Online Research in China

By Mark Hedley, B2B International:

Growing internet usage in China in recent years has meant that online methods are an increasingly viable form of carrying out market research in the country. According to the China Internet Network Information Center, China had 485 million internet users by July 2011, meaning that internet penetration now stands at 36.2%. Not only is China’s internet population larger than the entire population of the U.S., but it also boasts the largest community of bloggers in the world, with 195 million active users of social networks and blogging sites.

Although online research is well-established in China for consumer surveys, for business-to-business research, online accounts for a very small proportion of the total research carried out. There are a number of reasons why this is the case. To begin with, a significant amount of research carried out in China focuses on industrial markets, and not all companies and respondents will have access to email or the internet. Marketing lists very seldom include accurate email addresses and there is a lack of quality research panels specifically catering to business-to-business markets.

Other practical challenges make online research much less reliable in China than in other countries. China’s average internet speed is currently around just 100 kilobytes per second, more than 50% slower than in many countries. Although investment in internet infrastructure continues to increase, the infamous ‘Great Firewall of China’, slows down connection speeds making internet usage a frustrating experience in many locations. Slow connection speeds increase the time required to complete online surveys, lead to respondent fatigue, and result in lower response rates than might be seen elsewhere.  It should be noted, however, that regional differences in both internet penetration and connection speeds mean that larger Tier 1 cities such as Shanghai and Beijing are far more suitable for online research than other, more remote cities and provinces.

Global research agencies are beginning to harness the power of social networking sites to carry out market research. Social networking and blogging sites such as Facebook, Twitter, LinkedIn and so on, offer research agencies a useful way to access the views and attitudes of specific research audiences, while offering a convenient means of recruiting interview respondents. While many of these sites are currently restricted in China, there are a number of local Chinese social networking and blogging sites that can be used for research, such as RenRen Network, Kaixin001 and Sina Weibo. As well as offering insight to consumer markets, many technical blogs and forums exist which can be mined effectively by b2b researchers. Such sites can be invaluable both as a source of information and as a means to recruit ‘experts’ for b2b research projects.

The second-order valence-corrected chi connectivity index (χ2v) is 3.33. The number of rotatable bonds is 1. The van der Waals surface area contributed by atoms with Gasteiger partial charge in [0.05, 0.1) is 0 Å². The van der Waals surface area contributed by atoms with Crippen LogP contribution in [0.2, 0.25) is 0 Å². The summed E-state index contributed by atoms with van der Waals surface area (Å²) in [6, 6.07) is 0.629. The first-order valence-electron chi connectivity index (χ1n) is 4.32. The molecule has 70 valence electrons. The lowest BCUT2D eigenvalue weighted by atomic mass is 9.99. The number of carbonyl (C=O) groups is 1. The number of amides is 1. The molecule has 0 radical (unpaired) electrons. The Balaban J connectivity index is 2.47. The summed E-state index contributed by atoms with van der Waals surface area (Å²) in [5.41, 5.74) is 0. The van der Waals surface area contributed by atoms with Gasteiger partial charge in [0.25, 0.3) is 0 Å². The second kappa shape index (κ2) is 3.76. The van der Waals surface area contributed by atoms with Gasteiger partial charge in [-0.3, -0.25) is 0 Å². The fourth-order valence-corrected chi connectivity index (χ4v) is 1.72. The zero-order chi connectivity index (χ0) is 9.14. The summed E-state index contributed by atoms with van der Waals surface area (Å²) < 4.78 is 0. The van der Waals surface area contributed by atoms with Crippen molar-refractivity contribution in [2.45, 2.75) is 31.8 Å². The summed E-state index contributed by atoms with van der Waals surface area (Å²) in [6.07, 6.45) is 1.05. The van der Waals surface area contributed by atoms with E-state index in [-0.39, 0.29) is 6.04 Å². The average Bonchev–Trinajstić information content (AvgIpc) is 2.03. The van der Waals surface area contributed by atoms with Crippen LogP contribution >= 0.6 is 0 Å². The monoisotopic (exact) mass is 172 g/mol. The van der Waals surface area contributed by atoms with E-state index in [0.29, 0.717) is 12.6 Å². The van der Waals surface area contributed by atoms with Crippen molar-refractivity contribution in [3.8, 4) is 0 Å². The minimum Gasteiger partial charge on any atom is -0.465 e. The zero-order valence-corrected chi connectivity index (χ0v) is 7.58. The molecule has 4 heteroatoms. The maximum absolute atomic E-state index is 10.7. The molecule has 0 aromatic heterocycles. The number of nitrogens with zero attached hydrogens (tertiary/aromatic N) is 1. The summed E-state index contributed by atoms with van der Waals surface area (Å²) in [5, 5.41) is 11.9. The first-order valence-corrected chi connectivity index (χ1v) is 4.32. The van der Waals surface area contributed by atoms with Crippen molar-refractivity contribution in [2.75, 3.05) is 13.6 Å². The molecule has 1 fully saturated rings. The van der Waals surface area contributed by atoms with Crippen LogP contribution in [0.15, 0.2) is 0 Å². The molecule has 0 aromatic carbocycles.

Research agencies have only begun to tap into this growing usage of social networking by designing research methodologies that make use of online communities or online focus groups to link up respondents with expertise in a particular field. In markets where English is the default language mode, the online focus groups are an excellent vehicle by which to engage participants from a number of different countries on a specialist subject area. While language remains a barrier in some markets, these focus groups can still be used to gather a diverse range of views from respondents within China, without the challenges associated with bringing people together in a single geographical location.

In addition to a growing use of online surveys and focus groups as tools for researchers in China, the growth and popularity of the internet mean that there now exists a wealth of secondary data for researchers to draw on. The exploratory nature of much of the research conducted in China means that online desk research sources are vital for gathering information on market trends, carrying out market sizing exercises and other market specific information. As China becomes more developed, the quality and availability of online statistical data has improved considerably, enabling researchers to drill deeper into markets that would have been more difficult to research in years gone by.

In the short term, online research methods are unlikely to replace traditional methods for researching business-to-business markets in China. However, as China’s network infrastructure improves and as internet penetration continues to grow, there is no doubt online methods will become increasingly important in years to come. Furthermore, as Chinese companies internationalize and become more global in their outlook, it is likely that there will be a growing interest in adopting more sophisticated tools for research and marketing.